No one would argue that there is not a lot of provocative stuff out there. What no one has been able to determine is what this steady diet does to body and soul. When police entered the bedrooms of the two young killers at Columbine High School, we weren't surprised to learn that they were into industrial metal bands like KMFDM, movies like "The Matrix" and gory video games like Doom. But clearly not everyone who listens to that music, watches those movies and plays those games goes on to build an arsenal and try to wipe out the student body. And we've seen a teen-ager or two with no interest in pop culture try to do the same.

A recent report from the Federal Trade Commission that President Clinton requested in the wake of the Columbine massacre found that 80 percent of films rated R for their violent content were deliberately advertised and marketed to children under 17. At the congressional hearings last month, Hollywood executives acknowledged that they've marketed R-rated movies to kids as young as 9.

But the report also concluded that "Scholars and observers generally have agreed that exposure to violence in the entertainment media alone does not cause a child to commit a violent act and that it is not the sole, or even necessarily the most important, factor contributing to youth aggression, anti-social attitudes and violence."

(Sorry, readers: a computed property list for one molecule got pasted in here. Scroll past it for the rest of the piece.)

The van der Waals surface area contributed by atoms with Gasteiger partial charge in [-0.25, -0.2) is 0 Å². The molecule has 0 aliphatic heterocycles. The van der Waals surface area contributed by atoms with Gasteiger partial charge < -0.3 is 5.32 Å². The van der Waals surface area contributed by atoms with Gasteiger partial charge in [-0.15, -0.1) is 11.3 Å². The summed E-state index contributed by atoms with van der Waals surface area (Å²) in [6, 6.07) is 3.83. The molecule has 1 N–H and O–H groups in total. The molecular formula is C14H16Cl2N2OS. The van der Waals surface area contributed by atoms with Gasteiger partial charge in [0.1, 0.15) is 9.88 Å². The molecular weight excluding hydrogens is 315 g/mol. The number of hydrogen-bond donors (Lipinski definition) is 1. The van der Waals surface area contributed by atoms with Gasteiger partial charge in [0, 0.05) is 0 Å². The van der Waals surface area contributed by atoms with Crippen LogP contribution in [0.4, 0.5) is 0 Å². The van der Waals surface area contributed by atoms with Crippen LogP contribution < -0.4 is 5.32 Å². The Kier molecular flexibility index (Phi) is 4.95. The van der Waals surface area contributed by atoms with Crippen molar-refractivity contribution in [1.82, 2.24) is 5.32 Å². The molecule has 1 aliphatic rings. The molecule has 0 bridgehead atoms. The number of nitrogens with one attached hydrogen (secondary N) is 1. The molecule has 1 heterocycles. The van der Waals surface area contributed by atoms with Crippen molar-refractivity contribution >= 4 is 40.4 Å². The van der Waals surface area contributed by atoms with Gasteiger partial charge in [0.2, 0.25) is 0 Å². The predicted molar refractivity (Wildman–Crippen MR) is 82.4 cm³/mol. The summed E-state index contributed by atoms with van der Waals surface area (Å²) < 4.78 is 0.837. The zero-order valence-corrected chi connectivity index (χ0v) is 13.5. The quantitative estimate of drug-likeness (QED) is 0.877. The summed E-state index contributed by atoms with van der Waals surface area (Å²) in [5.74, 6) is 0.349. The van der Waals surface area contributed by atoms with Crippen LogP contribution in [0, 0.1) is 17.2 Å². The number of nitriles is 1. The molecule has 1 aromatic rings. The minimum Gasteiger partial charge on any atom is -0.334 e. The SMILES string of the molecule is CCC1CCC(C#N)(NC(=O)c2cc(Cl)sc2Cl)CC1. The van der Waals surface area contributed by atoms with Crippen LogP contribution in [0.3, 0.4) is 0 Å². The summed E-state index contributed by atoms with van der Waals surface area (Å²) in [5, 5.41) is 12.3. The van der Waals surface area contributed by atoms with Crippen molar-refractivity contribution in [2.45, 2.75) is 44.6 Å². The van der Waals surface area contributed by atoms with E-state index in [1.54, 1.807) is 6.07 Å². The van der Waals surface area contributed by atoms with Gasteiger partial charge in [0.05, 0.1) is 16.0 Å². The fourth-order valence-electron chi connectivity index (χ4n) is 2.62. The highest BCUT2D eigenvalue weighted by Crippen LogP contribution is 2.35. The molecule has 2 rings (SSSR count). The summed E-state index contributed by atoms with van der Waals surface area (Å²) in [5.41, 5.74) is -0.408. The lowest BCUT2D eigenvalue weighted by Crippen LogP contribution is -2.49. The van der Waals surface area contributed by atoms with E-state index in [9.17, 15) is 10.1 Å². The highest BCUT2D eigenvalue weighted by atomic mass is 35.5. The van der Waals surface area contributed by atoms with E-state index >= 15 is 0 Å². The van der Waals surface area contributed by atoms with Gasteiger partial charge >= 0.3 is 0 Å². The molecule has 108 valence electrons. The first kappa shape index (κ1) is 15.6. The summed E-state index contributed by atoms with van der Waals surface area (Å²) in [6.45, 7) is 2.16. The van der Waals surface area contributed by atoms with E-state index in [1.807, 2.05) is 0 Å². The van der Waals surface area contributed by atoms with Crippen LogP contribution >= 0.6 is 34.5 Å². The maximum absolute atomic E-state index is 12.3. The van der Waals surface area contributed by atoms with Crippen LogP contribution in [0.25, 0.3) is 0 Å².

Nonetheless, Hollywood is in the hot seat once again during Campaign 2000. Al Gore, desperately needing to sell the people on his decency and family values, put "attack Hollywood" front and center in his campaign. His choice of Sen. Joe Lieberman, a longtime crusader against the entertainment industry, sent a clear message, at least until the Hollywood fund-raising parties confused it.

George W. Bush, the easy-goin' country music guy, has been less vocal about the entertainment industry while raising more money in Hollywood than any Republican presidential candidate in history. Bush is a former board director of Silver Screen Management, a film company that produced about 50 movies, including "The Hitcher," a 1986 film with a scene that depicts a woman being tied to two trucks and then ripped in half.

According to the Center for Responsive Politics, Gore has raised $976,390 and counting from the TV, music and movie industries to Bush's $755,492. Four years ago, Republican hopeful Bob Dole raised just $193,000 from those sources.